Sixteen polymorphous low-grade adenocarcinomas were reviewed and compared with 17 adenoid cystic carcinomas and with 21 other histologically similar minor salivary gland neoplasms. The polymorphous low-grade adenocarcinomas were for the most part distinctive in their microscopic appearance. Typically they exhibited infiltrative growth by small uniform cells in single-layered ducts. A syncytium of tumor cells was also characteristic, although solid and cribriform patterns were seen, making definitive diagnosis difficult with some tumors. Immunohistochemical staining for S- 100 protein, glial fibrillary acidic protein, actin, vimentin, and keratins resulted in relatively distinctive antigenic profiles for the tumors studied. Of significance was strong S- 100 protein and weak actin staining of polymorphous low-grade adenocarcinomas, moderate actin staining of adenoid cystic carcinomas, moderate glial fibrillary acidic protein staining of monomorphic adenomas and pleomorphic adenomas, and nonreactivity of monomorphic adenomas for vimentin. It is believed that the immunoprofiles could be useful in the microscopic diagnosis of salivary gland tumors. The identification of antigens found normally in myoepithelial and epithelial cells supports the concept that these tumors are derived from pluripotential reserve cells.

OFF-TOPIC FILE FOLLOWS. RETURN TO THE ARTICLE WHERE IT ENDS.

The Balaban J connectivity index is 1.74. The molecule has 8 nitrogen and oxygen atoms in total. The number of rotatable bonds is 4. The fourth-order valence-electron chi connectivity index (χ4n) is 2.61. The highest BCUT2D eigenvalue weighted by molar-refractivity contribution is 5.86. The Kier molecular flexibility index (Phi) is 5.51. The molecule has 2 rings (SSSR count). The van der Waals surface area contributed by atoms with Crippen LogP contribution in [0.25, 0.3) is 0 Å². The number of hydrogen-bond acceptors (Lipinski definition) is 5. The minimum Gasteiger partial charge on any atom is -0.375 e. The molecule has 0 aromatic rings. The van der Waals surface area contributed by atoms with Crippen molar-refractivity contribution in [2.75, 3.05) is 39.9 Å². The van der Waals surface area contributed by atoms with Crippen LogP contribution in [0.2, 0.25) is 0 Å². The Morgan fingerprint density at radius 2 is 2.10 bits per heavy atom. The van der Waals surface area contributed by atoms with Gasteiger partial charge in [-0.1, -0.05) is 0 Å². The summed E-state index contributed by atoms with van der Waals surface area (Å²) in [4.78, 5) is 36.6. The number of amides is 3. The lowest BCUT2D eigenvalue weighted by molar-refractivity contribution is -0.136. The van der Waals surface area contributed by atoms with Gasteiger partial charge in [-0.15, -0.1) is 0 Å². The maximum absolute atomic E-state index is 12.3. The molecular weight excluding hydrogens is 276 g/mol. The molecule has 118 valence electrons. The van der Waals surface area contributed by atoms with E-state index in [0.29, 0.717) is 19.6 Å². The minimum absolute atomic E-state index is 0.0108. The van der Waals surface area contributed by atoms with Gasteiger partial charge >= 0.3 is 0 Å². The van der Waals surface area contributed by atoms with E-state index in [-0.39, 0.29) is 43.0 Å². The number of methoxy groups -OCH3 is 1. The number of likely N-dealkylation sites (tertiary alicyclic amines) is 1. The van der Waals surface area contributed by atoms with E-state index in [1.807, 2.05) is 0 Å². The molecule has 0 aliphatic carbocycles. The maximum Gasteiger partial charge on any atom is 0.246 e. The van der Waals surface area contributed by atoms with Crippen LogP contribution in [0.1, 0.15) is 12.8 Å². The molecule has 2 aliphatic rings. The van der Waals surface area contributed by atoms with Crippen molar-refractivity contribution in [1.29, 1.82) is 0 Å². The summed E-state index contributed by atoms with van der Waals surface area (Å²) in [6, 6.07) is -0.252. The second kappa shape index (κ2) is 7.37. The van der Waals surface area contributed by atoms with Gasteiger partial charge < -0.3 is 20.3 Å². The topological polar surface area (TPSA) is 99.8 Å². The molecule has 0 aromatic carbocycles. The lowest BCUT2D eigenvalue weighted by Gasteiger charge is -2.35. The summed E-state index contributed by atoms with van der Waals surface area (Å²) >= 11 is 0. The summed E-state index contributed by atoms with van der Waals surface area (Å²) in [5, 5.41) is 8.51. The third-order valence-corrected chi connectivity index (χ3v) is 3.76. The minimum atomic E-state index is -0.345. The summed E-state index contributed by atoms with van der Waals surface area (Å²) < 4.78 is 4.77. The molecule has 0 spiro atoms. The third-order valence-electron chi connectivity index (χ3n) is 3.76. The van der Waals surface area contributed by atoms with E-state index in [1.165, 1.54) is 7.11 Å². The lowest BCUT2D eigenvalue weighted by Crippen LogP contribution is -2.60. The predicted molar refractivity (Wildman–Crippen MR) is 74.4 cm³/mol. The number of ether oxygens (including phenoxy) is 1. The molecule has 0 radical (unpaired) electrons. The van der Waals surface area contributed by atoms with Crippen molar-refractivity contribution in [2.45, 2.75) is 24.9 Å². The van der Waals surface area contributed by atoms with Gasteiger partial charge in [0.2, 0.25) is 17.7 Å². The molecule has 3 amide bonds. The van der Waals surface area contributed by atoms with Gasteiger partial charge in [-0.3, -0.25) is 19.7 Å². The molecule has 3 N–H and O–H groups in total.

ASJC Scopus subject areas
- Pathology and Forensic Medicine